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And the winner is…Amsterdam takes EMA HQ

Published on 21/11/17 at 09:36am

In a decision that was likened to a penalty shoot-out, Amsterdam was announced as the winner of the race to become the new home of the EMA headquarters on a coin-toss decision.

The decision had been left as a choice between Amsterdam and Milan, with the former being picked out of the hat by Matti Maasikas, Estonian Deputy Minister for EU Affairs, who was chairing the meeting.

Amsterdam was considered one of the favourites for the agency from the start, alongside Milan, but Slovakian capital city, Bratislava, was also seen as having strong potential to get into the later rounds.

The reasoning behind this is the concerted effort of the EU to spread the locations of agencies around Europe, whilst also giving priority to nations that do not already possess an agency.

However, this did not transpire in the voting – with the Slovakian capital knocked out in the first round of voting; Bratislava received 15 points, placing it in fourth place behind Amsterdam and Copenhagen, on 20 points, and Milan on 25.

Such was the anger felt by Slovakia on missing out on the later stages of the vote, the nation subsequently boycotted the later rounds of voting. This led to the slightly farcical need to draw lots in order to choose between Amsterdam and Milan.

The second round of voting had led to the choice between the two nations, with Milan scoring 13 votes, Amsterdam nine votes and Copenhagen five votes. Eventually leading to a 13-13 tie between both nations, with coin-toss decision finding in favour of Amsterdam.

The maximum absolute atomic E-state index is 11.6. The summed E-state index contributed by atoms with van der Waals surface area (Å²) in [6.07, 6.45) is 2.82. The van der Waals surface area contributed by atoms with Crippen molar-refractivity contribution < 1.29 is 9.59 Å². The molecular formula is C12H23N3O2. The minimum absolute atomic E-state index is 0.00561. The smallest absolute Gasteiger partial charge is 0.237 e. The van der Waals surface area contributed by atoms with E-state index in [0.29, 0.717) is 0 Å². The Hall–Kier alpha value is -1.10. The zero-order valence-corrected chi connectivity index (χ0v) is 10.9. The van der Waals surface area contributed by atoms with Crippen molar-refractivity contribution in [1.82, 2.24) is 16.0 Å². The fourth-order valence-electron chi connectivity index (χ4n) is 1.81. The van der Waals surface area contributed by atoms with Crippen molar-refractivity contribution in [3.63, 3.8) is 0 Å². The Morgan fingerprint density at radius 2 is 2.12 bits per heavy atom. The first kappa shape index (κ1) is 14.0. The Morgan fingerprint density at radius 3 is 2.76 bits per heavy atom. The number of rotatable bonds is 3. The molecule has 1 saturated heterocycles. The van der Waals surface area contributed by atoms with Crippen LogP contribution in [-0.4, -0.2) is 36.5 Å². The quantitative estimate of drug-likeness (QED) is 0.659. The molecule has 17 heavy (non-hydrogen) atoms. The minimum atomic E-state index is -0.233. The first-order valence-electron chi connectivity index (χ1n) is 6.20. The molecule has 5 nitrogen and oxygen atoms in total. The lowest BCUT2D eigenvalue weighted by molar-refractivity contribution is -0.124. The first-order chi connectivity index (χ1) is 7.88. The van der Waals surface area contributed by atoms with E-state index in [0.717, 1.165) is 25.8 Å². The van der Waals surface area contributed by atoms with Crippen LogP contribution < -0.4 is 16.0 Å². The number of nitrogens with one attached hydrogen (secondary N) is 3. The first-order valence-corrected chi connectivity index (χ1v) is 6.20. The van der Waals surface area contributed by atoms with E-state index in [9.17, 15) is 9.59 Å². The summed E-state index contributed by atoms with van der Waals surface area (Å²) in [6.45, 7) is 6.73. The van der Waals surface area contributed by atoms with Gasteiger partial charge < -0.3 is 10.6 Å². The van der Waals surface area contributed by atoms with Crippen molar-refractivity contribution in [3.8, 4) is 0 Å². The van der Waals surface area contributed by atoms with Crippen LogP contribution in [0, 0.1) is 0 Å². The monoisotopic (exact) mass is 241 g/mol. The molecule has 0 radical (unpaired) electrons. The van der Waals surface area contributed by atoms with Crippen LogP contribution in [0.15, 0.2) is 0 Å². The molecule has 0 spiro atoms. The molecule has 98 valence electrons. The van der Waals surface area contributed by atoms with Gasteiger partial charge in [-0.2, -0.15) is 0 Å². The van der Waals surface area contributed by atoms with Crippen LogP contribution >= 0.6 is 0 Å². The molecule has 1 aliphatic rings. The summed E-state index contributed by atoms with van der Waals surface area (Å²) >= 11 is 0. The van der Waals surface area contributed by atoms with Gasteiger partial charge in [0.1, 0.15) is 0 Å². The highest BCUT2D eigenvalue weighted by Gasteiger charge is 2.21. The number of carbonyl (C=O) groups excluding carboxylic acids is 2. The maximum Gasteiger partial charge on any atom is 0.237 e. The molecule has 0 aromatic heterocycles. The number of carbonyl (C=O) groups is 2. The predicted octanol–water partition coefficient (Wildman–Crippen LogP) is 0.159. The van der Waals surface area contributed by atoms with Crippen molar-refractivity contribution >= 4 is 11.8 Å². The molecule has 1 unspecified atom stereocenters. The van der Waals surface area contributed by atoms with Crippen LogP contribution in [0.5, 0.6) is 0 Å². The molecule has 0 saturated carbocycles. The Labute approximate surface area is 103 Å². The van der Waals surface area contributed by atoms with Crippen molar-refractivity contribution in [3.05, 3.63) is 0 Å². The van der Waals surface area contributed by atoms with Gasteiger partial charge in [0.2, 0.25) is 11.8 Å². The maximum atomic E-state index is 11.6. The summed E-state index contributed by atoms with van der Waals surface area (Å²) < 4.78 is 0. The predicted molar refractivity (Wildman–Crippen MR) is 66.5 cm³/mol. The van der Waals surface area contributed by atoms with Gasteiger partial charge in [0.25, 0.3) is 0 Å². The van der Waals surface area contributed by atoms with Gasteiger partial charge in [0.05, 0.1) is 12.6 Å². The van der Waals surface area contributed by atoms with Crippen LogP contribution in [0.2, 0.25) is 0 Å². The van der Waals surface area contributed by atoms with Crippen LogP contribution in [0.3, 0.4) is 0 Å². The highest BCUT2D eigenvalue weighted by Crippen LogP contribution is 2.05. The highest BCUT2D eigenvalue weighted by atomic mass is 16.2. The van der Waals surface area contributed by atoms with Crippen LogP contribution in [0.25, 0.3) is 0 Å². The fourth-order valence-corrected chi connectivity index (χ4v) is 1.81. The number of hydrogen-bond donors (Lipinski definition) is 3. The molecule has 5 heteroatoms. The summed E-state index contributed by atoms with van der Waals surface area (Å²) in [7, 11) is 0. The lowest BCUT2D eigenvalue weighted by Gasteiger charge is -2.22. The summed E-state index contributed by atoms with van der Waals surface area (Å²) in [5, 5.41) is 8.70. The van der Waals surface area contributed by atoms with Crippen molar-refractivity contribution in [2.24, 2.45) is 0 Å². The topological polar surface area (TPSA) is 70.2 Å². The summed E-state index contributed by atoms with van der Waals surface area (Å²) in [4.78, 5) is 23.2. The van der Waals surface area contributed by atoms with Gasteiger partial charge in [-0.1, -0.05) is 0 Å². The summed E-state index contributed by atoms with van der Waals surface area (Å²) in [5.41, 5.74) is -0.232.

“We welcome today’s decision on the new location of EMA. Now that we finally know where our journey is taking us, we can take concrete actions for a successful move,” said EMA Executive Director Guido Rasi. “Amsterdam ticks many of our boxes […] It offers excellent connectivity and a building that can be shaped according to our needs. I am very grateful that the Member States took into account our requirements for business continuity and gave priority to the protection of public and animal health.

He continued, “Our internal surveys have shown that a large majority of EMA staff would be willing to move with the Agency to Amsterdam. However even in this case, our activities will be impacted and we need to plan for this now to avoid the creation of gaps in knowledge and expertise.”

Rasi is referencing a survey of its members of staff that, depending on the choice of nation, the agency was at risk of losing a number of employees if it relocated to an undesirable nation.

For instance, part of what may have swayed the vote away from Bratislava was the likelihood that it could retain only 30% of its staff if it moved to this city. By comparison, 65% and above were likely to continue working with the agency if it moved to either Amsterdam or Milan.

Looking ahead, Amsterdam will begin hosting the agency by March 2019, at the latest, as the UK should leave the EU by April 2019. This gives the agency and the Netherlands only a year and a half to make all the necessary arrangements to ensure a smooth transition.

Ben Hargreaves

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